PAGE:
November 19, 2012
In this week’s What’s Going Around we’re focusing on severe asthma and pityriasis rosea.
Dr. Alexander Schult of Martha Jefferson Medical and Surgical Associates says he's noticed an increase in patients with severe asthma. Symptoms include shortness of breath, wheezing, chest tightness, and cough.
When it comes to treatment, Dr. Schult suggests nebulizers and a possible trip to your doctor or emergency room. A physician may prescribe antibiotics and oral steroids.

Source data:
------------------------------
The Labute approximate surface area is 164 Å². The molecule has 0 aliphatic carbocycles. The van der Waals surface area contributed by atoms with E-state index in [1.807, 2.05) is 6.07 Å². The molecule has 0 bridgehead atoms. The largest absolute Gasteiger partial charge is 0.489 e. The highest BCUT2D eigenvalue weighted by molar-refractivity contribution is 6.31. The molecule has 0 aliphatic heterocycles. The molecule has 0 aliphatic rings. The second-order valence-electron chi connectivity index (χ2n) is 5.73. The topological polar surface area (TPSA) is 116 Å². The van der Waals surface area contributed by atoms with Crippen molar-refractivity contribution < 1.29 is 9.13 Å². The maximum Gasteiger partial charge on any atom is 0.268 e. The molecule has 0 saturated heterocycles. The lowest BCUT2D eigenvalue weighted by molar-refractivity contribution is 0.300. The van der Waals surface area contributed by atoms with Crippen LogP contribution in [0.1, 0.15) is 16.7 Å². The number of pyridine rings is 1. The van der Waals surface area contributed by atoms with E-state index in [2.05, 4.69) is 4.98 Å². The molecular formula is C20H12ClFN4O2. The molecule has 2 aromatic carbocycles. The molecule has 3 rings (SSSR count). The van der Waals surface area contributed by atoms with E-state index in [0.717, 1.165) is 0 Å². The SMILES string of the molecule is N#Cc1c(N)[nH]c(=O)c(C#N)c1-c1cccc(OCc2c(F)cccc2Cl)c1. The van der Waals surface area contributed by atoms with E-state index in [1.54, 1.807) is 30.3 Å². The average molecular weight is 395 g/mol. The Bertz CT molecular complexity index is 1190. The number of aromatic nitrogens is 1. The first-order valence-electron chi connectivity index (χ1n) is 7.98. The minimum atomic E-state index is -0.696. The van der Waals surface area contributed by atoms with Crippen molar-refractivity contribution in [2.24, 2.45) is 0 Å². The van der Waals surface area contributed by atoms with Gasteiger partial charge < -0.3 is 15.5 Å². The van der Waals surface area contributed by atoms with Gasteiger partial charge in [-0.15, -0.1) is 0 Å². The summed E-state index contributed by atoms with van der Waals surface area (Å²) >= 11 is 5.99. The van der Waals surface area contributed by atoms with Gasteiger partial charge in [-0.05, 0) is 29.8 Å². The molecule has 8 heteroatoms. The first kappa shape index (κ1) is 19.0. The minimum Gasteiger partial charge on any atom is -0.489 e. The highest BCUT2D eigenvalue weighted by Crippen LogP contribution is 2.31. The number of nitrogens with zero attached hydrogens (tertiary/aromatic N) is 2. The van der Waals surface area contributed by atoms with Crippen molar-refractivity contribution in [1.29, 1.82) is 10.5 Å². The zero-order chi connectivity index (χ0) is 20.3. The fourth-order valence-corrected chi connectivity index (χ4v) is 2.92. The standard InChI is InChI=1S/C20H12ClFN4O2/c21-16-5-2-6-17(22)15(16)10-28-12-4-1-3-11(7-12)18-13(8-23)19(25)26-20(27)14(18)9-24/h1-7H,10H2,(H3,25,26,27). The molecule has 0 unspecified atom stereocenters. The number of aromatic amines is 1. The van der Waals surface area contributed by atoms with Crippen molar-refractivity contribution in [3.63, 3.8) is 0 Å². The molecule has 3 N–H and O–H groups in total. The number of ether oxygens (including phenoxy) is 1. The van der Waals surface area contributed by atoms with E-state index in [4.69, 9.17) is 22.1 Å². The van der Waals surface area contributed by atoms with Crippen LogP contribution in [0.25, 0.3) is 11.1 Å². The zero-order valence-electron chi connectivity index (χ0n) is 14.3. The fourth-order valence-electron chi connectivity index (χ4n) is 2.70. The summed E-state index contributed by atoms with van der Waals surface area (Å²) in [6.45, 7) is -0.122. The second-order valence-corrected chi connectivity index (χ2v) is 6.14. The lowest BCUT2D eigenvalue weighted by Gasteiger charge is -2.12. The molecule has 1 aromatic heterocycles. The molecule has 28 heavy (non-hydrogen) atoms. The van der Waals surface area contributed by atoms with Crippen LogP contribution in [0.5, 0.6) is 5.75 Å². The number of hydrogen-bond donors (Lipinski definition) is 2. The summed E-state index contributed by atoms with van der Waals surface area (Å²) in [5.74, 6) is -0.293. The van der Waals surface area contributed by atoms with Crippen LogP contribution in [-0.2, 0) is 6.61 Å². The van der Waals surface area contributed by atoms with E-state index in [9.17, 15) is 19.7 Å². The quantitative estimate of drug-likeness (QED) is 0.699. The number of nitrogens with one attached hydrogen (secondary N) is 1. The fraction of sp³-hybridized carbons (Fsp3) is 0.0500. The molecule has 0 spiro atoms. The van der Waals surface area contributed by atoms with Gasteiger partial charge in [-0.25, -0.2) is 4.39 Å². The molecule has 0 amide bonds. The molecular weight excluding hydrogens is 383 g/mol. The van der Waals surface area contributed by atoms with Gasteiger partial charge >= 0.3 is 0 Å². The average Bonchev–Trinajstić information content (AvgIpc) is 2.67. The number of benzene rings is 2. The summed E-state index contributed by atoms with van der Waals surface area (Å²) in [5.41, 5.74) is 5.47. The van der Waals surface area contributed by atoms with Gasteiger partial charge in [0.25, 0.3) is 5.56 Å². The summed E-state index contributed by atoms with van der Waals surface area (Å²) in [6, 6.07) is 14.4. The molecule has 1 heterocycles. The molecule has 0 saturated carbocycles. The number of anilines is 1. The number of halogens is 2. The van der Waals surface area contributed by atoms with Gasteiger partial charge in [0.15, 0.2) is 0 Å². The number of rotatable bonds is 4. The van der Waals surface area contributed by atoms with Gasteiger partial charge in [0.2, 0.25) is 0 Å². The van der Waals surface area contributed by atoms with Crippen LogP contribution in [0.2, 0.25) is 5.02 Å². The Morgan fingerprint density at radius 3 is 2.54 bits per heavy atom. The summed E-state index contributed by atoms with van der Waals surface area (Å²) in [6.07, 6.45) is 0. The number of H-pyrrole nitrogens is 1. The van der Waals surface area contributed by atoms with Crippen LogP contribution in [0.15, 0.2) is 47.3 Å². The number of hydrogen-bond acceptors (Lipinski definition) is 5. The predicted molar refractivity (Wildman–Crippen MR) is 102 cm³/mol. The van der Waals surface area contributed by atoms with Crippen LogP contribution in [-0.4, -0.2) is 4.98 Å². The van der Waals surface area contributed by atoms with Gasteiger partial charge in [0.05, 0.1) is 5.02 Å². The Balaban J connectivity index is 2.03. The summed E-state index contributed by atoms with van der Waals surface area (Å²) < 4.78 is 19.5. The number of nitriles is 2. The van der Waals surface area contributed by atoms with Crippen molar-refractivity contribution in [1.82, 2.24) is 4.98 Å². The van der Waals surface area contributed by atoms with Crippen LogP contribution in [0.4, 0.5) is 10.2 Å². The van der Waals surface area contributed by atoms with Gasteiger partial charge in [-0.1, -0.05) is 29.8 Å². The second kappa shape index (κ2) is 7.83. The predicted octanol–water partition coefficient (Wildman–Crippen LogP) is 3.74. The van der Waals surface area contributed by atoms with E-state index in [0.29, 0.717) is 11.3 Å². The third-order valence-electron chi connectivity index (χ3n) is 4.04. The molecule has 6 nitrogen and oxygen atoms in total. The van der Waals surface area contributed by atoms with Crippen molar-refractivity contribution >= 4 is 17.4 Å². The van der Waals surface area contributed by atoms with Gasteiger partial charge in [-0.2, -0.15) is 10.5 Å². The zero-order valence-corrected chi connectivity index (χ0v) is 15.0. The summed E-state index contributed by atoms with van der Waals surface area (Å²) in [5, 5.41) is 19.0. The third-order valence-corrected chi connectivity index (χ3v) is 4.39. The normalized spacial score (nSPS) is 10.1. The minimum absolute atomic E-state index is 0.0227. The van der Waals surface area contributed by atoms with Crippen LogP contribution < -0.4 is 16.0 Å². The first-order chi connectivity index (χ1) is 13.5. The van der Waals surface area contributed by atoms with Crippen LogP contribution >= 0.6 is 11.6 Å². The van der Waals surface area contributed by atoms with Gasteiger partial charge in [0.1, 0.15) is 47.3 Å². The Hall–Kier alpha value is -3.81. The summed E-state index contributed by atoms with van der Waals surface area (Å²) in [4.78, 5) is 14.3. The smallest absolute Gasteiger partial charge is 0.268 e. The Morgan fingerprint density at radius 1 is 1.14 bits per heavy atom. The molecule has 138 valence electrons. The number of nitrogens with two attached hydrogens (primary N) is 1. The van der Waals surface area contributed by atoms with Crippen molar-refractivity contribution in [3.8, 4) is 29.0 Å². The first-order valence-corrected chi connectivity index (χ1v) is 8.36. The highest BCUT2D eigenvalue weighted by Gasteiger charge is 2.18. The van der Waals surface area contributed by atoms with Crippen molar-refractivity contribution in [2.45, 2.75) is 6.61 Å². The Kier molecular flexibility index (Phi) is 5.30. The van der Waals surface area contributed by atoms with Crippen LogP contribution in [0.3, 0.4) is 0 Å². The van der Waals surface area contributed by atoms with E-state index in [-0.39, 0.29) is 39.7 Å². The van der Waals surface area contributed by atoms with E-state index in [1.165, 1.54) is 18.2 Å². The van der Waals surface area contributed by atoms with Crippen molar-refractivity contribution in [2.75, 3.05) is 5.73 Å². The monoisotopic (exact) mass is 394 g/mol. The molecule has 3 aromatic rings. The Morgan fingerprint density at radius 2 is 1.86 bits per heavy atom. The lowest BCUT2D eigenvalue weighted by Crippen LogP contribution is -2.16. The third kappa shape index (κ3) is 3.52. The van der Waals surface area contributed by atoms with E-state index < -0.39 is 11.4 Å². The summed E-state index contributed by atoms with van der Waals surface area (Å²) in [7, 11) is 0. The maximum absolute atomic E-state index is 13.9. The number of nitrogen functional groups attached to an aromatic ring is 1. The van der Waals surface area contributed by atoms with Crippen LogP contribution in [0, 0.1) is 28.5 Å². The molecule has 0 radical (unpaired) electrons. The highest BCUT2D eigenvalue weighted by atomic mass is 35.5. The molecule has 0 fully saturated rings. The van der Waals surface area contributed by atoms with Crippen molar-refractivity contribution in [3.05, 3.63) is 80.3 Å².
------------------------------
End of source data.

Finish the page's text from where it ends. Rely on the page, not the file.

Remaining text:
At Palmyra Medical Associates Dr. Paige Nolte is seeing more patients with a skin rash known as "pityriasis rosea."
The main symptom includes large flaky oval-shaped patches on your skin. It begins with a single lesion, followed in one or two weeks by a torso rash lasting six weeks.
Dr. Nolte says that there is no treatment required for the rash, but direct sunlight tends to help.
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